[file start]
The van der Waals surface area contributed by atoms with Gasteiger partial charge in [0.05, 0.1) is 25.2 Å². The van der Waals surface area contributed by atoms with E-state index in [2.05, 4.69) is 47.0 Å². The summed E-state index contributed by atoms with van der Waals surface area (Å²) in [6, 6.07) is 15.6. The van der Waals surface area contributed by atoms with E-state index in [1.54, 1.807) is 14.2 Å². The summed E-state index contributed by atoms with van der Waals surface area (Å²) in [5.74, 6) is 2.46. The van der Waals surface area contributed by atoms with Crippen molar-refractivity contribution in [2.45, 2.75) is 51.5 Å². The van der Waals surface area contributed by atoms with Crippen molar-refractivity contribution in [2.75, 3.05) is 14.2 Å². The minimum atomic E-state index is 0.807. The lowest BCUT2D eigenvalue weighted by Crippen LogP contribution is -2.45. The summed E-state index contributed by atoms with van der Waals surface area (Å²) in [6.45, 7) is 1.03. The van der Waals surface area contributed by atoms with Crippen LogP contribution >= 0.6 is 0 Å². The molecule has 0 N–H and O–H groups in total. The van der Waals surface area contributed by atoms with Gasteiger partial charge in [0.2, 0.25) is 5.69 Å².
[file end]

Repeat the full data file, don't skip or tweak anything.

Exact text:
The van der Waals surface area contributed by atoms with Gasteiger partial charge in [0.05, 0.1) is 25.2 Å². The van der Waals surface area contributed by atoms with E-state index in [2.05, 4.69) is 47.0 Å². The summed E-state index contributed by atoms with van der Waals surface area (Å²) in [6, 6.07) is 15.6. The van der Waals surface area contributed by atoms with E-state index in [1.54, 1.807) is 14.2 Å². The summed E-state index contributed by atoms with van der Waals surface area (Å²) in [5.74, 6) is 2.46. The van der Waals surface area contributed by atoms with Crippen molar-refractivity contribution in [2.45, 2.75) is 51.5 Å². The van der Waals surface area contributed by atoms with Crippen molar-refractivity contribution in [2.75, 3.05) is 14.2 Å². The minimum atomic E-state index is 0.807. The lowest BCUT2D eigenvalue weighted by Crippen LogP contribution is -2.45. The summed E-state index contributed by atoms with van der Waals surface area (Å²) in [6.45, 7) is 1.03. The van der Waals surface area contributed by atoms with Crippen LogP contribution >= 0.6 is 0 Å². The molecule has 0 N–H and O–H groups in total. The van der Waals surface area contributed by atoms with Gasteiger partial charge in [0.2, 0.25) is 5.69 Å².